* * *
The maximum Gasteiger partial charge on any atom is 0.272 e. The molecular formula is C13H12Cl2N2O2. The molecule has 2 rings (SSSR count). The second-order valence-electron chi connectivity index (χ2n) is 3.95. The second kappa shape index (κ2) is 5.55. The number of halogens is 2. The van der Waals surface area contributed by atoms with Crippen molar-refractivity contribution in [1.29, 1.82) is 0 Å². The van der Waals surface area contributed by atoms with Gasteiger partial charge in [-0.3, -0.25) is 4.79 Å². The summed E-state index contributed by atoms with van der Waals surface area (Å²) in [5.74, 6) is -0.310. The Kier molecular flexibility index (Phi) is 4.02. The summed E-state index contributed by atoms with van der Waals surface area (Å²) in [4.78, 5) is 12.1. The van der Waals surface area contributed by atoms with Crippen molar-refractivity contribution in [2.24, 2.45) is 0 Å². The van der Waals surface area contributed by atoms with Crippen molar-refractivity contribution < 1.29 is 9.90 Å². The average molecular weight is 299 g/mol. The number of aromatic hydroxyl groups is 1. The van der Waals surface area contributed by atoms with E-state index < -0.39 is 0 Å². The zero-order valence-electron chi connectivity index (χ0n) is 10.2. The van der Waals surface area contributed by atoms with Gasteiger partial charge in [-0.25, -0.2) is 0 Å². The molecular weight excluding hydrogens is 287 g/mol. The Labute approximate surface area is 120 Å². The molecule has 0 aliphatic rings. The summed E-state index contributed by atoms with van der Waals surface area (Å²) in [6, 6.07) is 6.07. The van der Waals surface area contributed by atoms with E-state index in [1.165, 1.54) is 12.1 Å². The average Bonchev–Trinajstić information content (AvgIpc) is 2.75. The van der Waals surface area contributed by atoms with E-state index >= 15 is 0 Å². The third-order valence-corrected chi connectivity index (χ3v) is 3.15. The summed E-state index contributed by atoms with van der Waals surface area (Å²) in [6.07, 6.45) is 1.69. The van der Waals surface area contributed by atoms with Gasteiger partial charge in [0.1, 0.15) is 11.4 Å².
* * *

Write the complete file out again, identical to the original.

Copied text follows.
The maximum Gasteiger partial charge on any atom is 0.272 e. The molecular formula is C13H12Cl2N2O2. The molecule has 2 rings (SSSR count). The second-order valence-electron chi connectivity index (χ2n) is 3.95. The second kappa shape index (κ2) is 5.55. The number of halogens is 2. The van der Waals surface area contributed by atoms with Crippen molar-refractivity contribution in [1.29, 1.82) is 0 Å². The van der Waals surface area contributed by atoms with Gasteiger partial charge in [-0.3, -0.25) is 4.79 Å². The summed E-state index contributed by atoms with van der Waals surface area (Å²) in [5.74, 6) is -0.310. The Kier molecular flexibility index (Phi) is 4.02. The summed E-state index contributed by atoms with van der Waals surface area (Å²) in [4.78, 5) is 12.1. The van der Waals surface area contributed by atoms with Crippen molar-refractivity contribution in [2.24, 2.45) is 0 Å². The van der Waals surface area contributed by atoms with Crippen molar-refractivity contribution < 1.29 is 9.90 Å². The average molecular weight is 299 g/mol. The number of aromatic hydroxyl groups is 1. The van der Waals surface area contributed by atoms with E-state index < -0.39 is 0 Å². The zero-order valence-electron chi connectivity index (χ0n) is 10.2. The van der Waals surface area contributed by atoms with Gasteiger partial charge in [-0.25, -0.2) is 0 Å². The molecular weight excluding hydrogens is 287 g/mol. The Labute approximate surface area is 120 Å². The molecule has 0 aliphatic rings. The summed E-state index contributed by atoms with van der Waals surface area (Å²) in [6, 6.07) is 6.07. The van der Waals surface area contributed by atoms with E-state index in [1.165, 1.54) is 12.1 Å². The average Bonchev–Trinajstić information content (AvgIpc) is 2.75. The van der Waals surface area contributed by atoms with E-state index >= 15 is 0 Å². The third-order valence-corrected chi connectivity index (χ3v) is 3.15. The summed E-state index contributed by atoms with van der Waals surface area (Å²) in [6.07, 6.45) is 1.69. The van der Waals surface area contributed by atoms with Gasteiger partial charge in [0.1, 0.15) is 11.4 Å².